Poll question: What was a movie you saw that had a “big twist” that you totally saw coming, or conversely, what is a movie with a “big twist” that totally worked on you?
Welcome, welcome to a brand spanking new series (no, no, this isn’t a series about BDSM; the only one getting spanked around here is Bumpy and that’s with a two by four) which we’re calling “Hooray for White People! Yay! They’re The Best! Who Needs Anyone Else?” Man, that’d generate some interesting comments, wouldn’t it? In all seriousness (or as much seriousness as we get to around here), our new series is called “Whitewashing” and we’re dealing with one of the more uncomfortable topics we’ve tackled: the long, embarrassing, and continuing-to-this-day bad habit that Hollywood has of having white people play people of color, often through the use of truly cringe-worth makeup, bad speech imitations, and more. There’s another particularly insidious variant of whitewashing as well, where stories with characters of rich and varied racial backgrounds are rewritten so that the characters become white. We’ll be dealing with this and other types in the weeks to come, starting with a particularly uncomfortable one for me personally, as I loved this movie growing up: 1961’s “A Majority of One.” Starring Rosalind Russell as a Brooklyn-based Russian Jewish immigrant (because, sure) and Alec Guinness as . . . a Japanese businessman. Yup. Not kidding. Clench your teeth, hold your nose and dive right in with us, won’t you?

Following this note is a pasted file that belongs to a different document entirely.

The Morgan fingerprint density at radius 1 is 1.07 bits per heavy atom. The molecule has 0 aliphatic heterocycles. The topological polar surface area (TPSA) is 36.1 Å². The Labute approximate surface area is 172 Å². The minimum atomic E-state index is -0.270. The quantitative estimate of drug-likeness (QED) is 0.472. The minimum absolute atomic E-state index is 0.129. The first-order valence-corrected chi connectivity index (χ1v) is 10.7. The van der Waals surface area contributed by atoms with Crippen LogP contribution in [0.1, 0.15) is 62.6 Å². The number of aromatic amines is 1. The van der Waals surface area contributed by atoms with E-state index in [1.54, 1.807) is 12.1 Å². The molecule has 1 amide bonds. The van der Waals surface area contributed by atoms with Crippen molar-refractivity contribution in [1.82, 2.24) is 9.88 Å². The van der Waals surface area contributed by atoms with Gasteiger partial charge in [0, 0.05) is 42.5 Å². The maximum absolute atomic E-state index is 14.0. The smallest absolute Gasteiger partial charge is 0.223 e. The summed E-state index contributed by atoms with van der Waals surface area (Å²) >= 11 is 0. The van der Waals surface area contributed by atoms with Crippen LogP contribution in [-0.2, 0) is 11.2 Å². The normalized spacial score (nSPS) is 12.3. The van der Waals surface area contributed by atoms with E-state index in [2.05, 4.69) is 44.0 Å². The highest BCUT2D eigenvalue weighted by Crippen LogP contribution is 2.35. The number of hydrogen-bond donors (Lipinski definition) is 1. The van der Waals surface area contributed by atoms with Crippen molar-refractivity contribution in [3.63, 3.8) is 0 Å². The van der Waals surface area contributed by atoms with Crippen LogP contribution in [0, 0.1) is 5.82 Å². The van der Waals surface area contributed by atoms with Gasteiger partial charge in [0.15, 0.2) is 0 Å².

Poll question: do you have a favorite location for films to take place? Some country, some city? What place would you like to see featured in films more often?
Like sands through the hourglass, so are the episodes of “Semi-Real People” and this last grain is “Pollock.” Note that this movie is NOT about the tasty fish, as many of us, I mean, many of you might think but rather about the turbulent later life of one of the most famous, if not the most famous, American painters, Jackson Pollock (note: not only are no fish involved but this was NOT the original name of the Jackson Five. I’m sure some of me, I mean, some of you were very confused by this. Happy to clear that up). Jackson Pollock, the man who redefined surrealism and gave rise to the comment heard in many an art gallery: “Huh. My kid could just drip paint on a canvas like that.” Spoiler alert: no, they really couldn’t. Tortured by mental illness, alcoholism, and his desperate need for acceptance of his work, Jackson Pollock may not make for the cheeriest of subjects but he’s certainly not boring. Give a listen and learn the answer to the ancient question: how many surrealists does it take to change a lightbulb? Answer: two. One to hold the giraffe and the other to fill the bathtub with brightly colored machine parts. Thank you! I’ll be here all week! Try the roast pony!
Poll question: Is there a movie that you think loses impact by being seen on the small screen? Is there a movie you’re really glad you saw in the theater or you wish you had seen there?